U R Responsible for Ur Own Actions

Sociocratic Meetings

by Gerard Endenburg and John Buck
2007 Lloyd Kinder

Advantages of Sociocracy

Greater effectiveness and enjoyment for any group or organization
More creativity and problem solving throughout the organization
Win-win-win for investors, management, staff
Faster adaptation
Higher quality products and services
Higher staff commitment to and identification with the organization
Fewer and better meetings
Lower sick leave
Better safety record
More awareness of costs
Improved client orientation
Much less burnout
More program self-discipline
Supportive of leadership among peers
Supportive of organizational continuity when many volunteers are present
Supportive of fund raising


Requires careful implementation planning
Necessitates training in new concepts
Sometimes arouses complex emotions during implementation (skepticism, elation, anxiety)
Sometimes uncomfortable to those not accustomed to the burden of difficult decisions ...

Sociocracy has developed most in the Netherlands with great success and has attracted interest elsewhere in Eurasia, in Latin America ... and recently in the United States.

Before each meeting the clerk [or Facilitator or person using a similar title] should contact group members to decide on an agreed place, date and time to meet [if necessary] and ask for any proposals for group action. The clerk should write all proposals on a meeting agenda. If there is no approved clerk or reporter for the group, make their election the first proposal on the agenda. Active participants should be no more than 15 members. Divide larger groups into circles of 15 or fewer members each, with each circle having different responsibilities. Each circle should elect one member to represent the circle in meetings of each other circle.

At the meeting, the Clerk reads the meeting format. The Reporter records and reports on decisions & announcements.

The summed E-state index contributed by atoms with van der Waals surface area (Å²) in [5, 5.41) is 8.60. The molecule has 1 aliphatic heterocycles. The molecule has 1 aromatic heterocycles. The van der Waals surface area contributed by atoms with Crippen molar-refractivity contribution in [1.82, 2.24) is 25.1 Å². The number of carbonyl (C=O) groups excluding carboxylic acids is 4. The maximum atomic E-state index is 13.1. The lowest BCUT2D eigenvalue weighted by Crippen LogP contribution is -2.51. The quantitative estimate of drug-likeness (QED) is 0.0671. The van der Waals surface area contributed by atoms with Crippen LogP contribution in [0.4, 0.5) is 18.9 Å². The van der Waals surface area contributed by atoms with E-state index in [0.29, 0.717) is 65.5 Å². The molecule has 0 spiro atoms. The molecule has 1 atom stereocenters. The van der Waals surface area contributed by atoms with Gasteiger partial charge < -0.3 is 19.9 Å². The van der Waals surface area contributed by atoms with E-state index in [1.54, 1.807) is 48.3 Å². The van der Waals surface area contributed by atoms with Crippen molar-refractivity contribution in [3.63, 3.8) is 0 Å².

A. Opening Round:
-a- Give everyone a copy of the proposed agenda and this meeting format and ask everyone to read along silently.
-b- Decide together what time the meeting should end and announce it.
-c- Decide together when and where future meetings should be held.
-d- Read the minutes of the previous meeting & ask for corrections.
-e- Everyone take turns saying briefly what and how you've been doing.
-f- Anyone who has announcements may make them now.
-g- Ask if anyone greatly wants to change the agenda order or add a proposal.
-h- Clerk read the final agenda.
For action proposals goto B;
for election proposals, goto C;
when there are no more proposals, goto D.

B. Decision-Making Process
1-State the action proposal, including:
who made the proposal,
what the proposed action is,
who is to supervise the action,
when it should be completed,
and what the clear, measurable aim of the action is.
2-Everyone who wants to, make quick comments on the proposal.
3-The proposer should then amend the proposal, if needed, based on members' comments.
4-Anyone who still has objections to the proposal, state your objections and reasons, while the Clerk writes them down on a blackboard or flipchart etc without immediate discussion.
5-When all objections are written, everyone may suggest how to modify the proposal to remove all objections.
6-Clerk should amend the proposal based on suggestions and ask everyone for consent; if anyone does not yet consent, go back to step 4, or get group consent to put the proposal on the agenda of a specified later meeting.
7-Otherwise, if all consent, record the decision and go back to h.

C. Election Process
1-State the job description and term of office for the elected position.
2-When the job description and term are decided, someone should give out ballots & everyone fill them out, writing Your Name and Your Nominee, then hand them back.
3-Everyone say why you made your nomination.
4-Anyone may change your vote after hearing others' reasons.
5-Clerk should propose a nominee based on members' comments.
6-Everyone say if you consent to the clerk's proposal and the nominee should answer last.
7-If anyone does not consent, go back to step 5.
8-When election is finished, record the decision and go back to h.

D. Closing Round: Evaluation
-Everyone may answer these and similar questions to evaluate this meeting and group progress on current action projects:
How is use of meeting time?
Did the Clerk provide equal time and power to all members?
Could the decision-making have been more efficient?
Did everyone arrive prepared?
What issues should be on the next meeting agenda?
Are group-consented tasks being done on time?
Does the group have clear goals and is it making clear, detailed plans to reach the goals?

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